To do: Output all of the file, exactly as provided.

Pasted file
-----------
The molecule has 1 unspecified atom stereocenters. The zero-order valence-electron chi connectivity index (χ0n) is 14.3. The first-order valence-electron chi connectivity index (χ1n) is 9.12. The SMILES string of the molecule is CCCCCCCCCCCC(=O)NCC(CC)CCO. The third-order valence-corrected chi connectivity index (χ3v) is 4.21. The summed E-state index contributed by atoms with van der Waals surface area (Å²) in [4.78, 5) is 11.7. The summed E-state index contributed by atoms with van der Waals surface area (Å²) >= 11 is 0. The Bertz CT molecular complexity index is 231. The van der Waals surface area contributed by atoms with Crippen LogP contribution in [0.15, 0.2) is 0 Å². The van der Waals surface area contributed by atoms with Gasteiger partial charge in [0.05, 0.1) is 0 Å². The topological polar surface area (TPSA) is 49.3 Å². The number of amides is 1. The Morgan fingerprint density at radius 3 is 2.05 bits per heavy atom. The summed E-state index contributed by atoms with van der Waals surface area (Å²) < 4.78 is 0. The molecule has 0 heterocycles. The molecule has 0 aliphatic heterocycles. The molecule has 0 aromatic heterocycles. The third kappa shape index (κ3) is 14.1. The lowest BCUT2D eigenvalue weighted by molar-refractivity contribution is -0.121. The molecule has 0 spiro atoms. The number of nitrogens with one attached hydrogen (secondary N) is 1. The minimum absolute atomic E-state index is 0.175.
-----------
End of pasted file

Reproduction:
The molecule has 1 unspecified atom stereocenters. The zero-order valence-electron chi connectivity index (χ0n) is 14.3. The first-order valence-electron chi connectivity index (χ1n) is 9.12. The SMILES string of the molecule is CCCCCCCCCCCC(=O)NCC(CC)CCO. The third-order valence-corrected chi connectivity index (χ3v) is 4.21. The summed E-state index contributed by atoms with van der Waals surface area (Å²) in [4.78, 5) is 11.7. The summed E-state index contributed by atoms with van der Waals surface area (Å²) >= 11 is 0. The Bertz CT molecular complexity index is 231. The van der Waals surface area contributed by atoms with Crippen LogP contribution in [0.15, 0.2) is 0 Å². The van der Waals surface area contributed by atoms with Gasteiger partial charge in [0.05, 0.1) is 0 Å². The topological polar surface area (TPSA) is 49.3 Å². The number of amides is 1. The Morgan fingerprint density at radius 3 is 2.05 bits per heavy atom. The summed E-state index contributed by atoms with van der Waals surface area (Å²) < 4.78 is 0. The molecule has 0 heterocycles. The molecule has 0 aliphatic heterocycles. The molecule has 0 aromatic heterocycles. The third kappa shape index (κ3) is 14.1. The lowest BCUT2D eigenvalue weighted by molar-refractivity contribution is -0.121. The molecule has 0 spiro atoms. The number of nitrogens with one attached hydrogen (secondary N) is 1. The minimum absolute atomic E-state index is 0.175.